For example, the “Earth Diet” is made for dogs who suffer from obesity and inflammation. It’s made from eggs, tofu, and sweet potato. The “Fire Diet” is made from a base of turkey, millet, and carrots, and is used to improve heart health, reduce inflammation, and alleviate skin conditions. Each meal contains skin-healthy oils and a proprietary blend of vitamins and minerals to ensure that dogs get everything that they need.
In addition to that, all of the food is lightly cooked — not raw. Not that Bohrer has an issue with raw-food diets. “Some dogs do well on a raw diet while others just do terrible,” she says, adding that cooked food gives dogs the benefits of whole-foods without the GI issues. “It makes it gentler and easier for the dogs to break down.”
One big difference between Chi Dog and Chinese food therapy is the lack of organ meat, a “heating” food that’s commonly consumed in East Asia and a lot of other places in the world.
“In our industrial food complex, organ meat is not as well-regulated for human consumption because we don’t eat a lot of it,” Bohrer says. For example, one 2020 study found a higher prevalence of antimicrobial-resistant food-borne bacteria in grocery store food around Nashville, Tennessee, compared to ground meat.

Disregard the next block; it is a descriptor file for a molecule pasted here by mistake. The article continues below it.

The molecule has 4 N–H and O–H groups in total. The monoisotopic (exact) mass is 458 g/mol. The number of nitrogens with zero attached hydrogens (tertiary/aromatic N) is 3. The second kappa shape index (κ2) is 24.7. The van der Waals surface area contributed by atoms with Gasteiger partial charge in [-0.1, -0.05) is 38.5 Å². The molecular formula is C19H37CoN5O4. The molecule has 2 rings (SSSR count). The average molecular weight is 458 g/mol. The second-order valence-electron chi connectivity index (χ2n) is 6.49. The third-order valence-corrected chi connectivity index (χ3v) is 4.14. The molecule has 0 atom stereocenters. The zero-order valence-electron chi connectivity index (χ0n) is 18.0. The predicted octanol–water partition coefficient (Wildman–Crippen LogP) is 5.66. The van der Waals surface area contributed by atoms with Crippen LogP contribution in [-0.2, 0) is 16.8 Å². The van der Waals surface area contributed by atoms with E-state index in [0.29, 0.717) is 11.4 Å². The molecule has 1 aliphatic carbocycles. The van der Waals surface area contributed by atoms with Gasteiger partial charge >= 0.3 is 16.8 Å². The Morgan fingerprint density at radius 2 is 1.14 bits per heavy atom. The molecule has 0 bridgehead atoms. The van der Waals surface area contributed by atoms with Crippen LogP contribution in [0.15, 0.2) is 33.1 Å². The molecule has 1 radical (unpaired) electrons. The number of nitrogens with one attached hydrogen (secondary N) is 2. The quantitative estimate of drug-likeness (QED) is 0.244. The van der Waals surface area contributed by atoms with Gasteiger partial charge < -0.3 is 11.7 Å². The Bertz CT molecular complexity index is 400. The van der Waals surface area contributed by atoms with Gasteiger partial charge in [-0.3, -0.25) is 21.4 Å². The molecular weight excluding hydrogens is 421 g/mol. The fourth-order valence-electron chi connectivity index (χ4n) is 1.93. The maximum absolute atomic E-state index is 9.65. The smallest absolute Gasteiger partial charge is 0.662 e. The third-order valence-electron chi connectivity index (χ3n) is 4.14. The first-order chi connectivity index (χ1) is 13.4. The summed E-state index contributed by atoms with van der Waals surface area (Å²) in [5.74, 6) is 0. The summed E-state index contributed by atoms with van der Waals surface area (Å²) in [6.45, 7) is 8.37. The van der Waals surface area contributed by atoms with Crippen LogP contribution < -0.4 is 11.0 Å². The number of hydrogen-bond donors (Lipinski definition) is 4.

“We keep things aligned with what you would find in your kitchen — ground meat, vegetables, and a little bit of carbohydrates,” Bohrer says. They use only whole grains —think brown rice and barley — because in humans, refined grains are linked to inflammation. “We’ve seen the same thing happen in dogs, and the processed kibble industry happens to be heavily based on processed ingredients,” she adds.
Another thing that was critical to Bohrer: The food had to be tasty. What pet parent doesn’t want to see their dog tail-waggingly excited to eat? Chi Dog meals may be holistic, but don’t associate it with bland health food.
“We love our dogs, so it makes sense to feed them something that they actually love. I always tell clients, ‘I want you to cook for your dog every now and then.’ It’s a wonderful way to care for them,” Bohrer says.
But Bohrer also understands that doing that on the regular is too time-consuming for many Americans. “We want to give dogs a wholesome diet so you don’t have to worry about balancing vitamins and minerals, and you don’t have to sit there crushing calcium in a mortar and pestle,” she says.
Disclaimer alert: This article is here to share information. But, much like pineapple on pizza, the topic may be controversial. Meaning, not all vets or pet professionals agree. Because every pet is a unique weirdo with specific needs. So, don’t take this as fact or medical advice. Talk things over with your vet when making decisions, and use your best judgment (about both your pet’s health and pizza toppings).
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Kat L. Smith
Kat L. Smith is a writer and editor based in Queens, New York. They have written for LIVEKINDLY about a wide range of topics related to sustainability, lifestyle, house plant care, and food. They share their apartment with their adopted dog, Layla, and Vivi, a one-eared cat.